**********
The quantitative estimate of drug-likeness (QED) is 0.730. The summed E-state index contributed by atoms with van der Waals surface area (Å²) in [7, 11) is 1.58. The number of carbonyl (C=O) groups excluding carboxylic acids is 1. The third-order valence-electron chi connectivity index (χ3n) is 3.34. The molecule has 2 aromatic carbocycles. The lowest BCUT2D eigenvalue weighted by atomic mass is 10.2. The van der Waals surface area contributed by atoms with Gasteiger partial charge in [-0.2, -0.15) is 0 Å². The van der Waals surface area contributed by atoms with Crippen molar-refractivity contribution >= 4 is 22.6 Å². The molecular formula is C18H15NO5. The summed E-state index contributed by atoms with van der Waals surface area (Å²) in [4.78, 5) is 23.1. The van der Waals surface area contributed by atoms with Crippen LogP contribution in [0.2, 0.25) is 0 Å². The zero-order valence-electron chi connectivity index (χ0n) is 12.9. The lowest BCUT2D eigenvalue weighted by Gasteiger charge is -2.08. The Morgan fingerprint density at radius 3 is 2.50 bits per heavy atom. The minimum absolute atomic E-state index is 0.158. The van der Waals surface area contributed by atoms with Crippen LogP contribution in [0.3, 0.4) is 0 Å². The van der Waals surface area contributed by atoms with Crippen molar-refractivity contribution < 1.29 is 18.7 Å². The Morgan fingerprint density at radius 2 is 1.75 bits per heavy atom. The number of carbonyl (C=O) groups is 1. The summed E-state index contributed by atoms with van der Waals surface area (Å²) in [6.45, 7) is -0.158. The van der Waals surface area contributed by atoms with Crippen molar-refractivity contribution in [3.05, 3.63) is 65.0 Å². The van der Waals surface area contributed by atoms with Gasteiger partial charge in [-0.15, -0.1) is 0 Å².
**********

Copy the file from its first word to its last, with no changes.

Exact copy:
The quantitative estimate of drug-likeness (QED) is 0.730. The summed E-state index contributed by atoms with van der Waals surface area (Å²) in [7, 11) is 1.58. The number of carbonyl (C=O) groups excluding carboxylic acids is 1. The third-order valence-electron chi connectivity index (χ3n) is 3.34. The molecule has 2 aromatic carbocycles. The lowest BCUT2D eigenvalue weighted by atomic mass is 10.2. The van der Waals surface area contributed by atoms with Gasteiger partial charge in [-0.2, -0.15) is 0 Å². The van der Waals surface area contributed by atoms with Crippen molar-refractivity contribution >= 4 is 22.6 Å². The molecular formula is C18H15NO5. The summed E-state index contributed by atoms with van der Waals surface area (Å²) in [4.78, 5) is 23.1. The van der Waals surface area contributed by atoms with Crippen LogP contribution in [0.2, 0.25) is 0 Å². The zero-order valence-electron chi connectivity index (χ0n) is 12.9. The lowest BCUT2D eigenvalue weighted by Gasteiger charge is -2.08. The Morgan fingerprint density at radius 3 is 2.50 bits per heavy atom. The minimum absolute atomic E-state index is 0.158. The van der Waals surface area contributed by atoms with Crippen LogP contribution in [0.3, 0.4) is 0 Å². The van der Waals surface area contributed by atoms with Crippen molar-refractivity contribution < 1.29 is 18.7 Å². The Morgan fingerprint density at radius 2 is 1.75 bits per heavy atom. The number of carbonyl (C=O) groups is 1. The summed E-state index contributed by atoms with van der Waals surface area (Å²) in [6.45, 7) is -0.158. The van der Waals surface area contributed by atoms with Crippen molar-refractivity contribution in [3.05, 3.63) is 65.0 Å². The van der Waals surface area contributed by atoms with Gasteiger partial charge in [-0.15, -0.1) is 0 Å².